We chose four paved road sections on Plum Brook Station for our experiment, each of which received little vehicle traffic (<10 vehicles per day; Figure S1). Each section was 1.13 km-long and 3-m wide, and had designated start and end points (i.e., each section was driven in the same direction each time). One section was oriented roughly north to south; the other three sections were oriented southeast to northwest. Also, each section was straight and had little elevation difference; we were able to see the entire length of each section from the start point. Prior to beginning the experiment, we conditioned free-ranging turkey vultures over approximately 14 days to feed at raccoon carcasses (Procyon lotor) placed at each section’s end point (see below). All raccoons used in this experiment were salvaged from an Ohio state management program protecting beach-nesting turtles. The carcasses were kept frozen until the night before use.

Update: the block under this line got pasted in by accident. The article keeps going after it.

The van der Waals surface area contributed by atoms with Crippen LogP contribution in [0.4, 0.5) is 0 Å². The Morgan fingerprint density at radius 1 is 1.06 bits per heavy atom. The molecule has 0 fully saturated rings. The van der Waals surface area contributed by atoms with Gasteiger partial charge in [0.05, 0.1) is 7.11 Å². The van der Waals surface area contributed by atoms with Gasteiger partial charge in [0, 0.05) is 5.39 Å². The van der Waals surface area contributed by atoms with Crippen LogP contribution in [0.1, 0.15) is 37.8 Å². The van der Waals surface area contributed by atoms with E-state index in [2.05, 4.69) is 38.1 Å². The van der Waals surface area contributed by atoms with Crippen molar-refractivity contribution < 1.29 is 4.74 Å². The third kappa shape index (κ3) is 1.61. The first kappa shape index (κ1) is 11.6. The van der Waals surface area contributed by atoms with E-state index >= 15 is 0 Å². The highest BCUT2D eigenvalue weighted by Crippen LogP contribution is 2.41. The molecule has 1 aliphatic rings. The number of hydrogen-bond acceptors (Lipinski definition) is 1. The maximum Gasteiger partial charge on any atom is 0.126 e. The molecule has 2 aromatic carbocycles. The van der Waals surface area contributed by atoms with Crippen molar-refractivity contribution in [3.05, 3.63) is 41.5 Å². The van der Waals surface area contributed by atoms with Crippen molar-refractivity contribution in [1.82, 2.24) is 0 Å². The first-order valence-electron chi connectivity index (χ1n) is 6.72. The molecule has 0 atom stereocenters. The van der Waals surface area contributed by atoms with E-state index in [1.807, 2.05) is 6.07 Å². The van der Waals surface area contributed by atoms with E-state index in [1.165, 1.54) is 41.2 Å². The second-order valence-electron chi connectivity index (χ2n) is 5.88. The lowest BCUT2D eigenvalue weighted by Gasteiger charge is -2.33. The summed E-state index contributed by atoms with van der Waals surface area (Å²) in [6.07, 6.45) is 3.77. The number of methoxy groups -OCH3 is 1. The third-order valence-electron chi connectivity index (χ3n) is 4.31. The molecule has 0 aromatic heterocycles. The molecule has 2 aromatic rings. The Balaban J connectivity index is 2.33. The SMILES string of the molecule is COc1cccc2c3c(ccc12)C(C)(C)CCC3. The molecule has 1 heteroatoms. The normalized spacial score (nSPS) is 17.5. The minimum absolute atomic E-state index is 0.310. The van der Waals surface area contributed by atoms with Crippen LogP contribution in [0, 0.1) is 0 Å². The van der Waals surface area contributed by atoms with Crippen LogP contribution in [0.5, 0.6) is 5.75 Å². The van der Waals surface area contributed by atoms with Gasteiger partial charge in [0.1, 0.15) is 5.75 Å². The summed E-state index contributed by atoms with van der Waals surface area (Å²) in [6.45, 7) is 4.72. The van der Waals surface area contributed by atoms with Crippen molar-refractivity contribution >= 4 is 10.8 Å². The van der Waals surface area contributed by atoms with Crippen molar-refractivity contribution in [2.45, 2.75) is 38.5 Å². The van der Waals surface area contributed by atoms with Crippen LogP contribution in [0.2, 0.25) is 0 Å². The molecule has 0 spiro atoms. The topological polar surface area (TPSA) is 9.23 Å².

We gathered field data during 25 days from 1 August to 6 October in 2011 and during 20 days from 25 June to 23 August in 2012. We placed one raccoon carcass in the middle of the road at the end of each road section at approximately 07:30 each day we gathered field data. Carcasses were tethered to a 4.5-kg flat metal weight to prevent them from being dragged from the road. Our general experimental framework consisted of driving a vehicle at one of three constant speeds (30, 60, or 90 kph) directly toward vultures feeding on the raccoon carcasses, and measuring the distance between the approaching truck and the carcass at the time when individual vultures moved to avoid the vehicle (i.e., the flight initiation distance, FID). We used the same route, progressing from road section 1 through 4 (Figure S1), for each replicate of the experiment.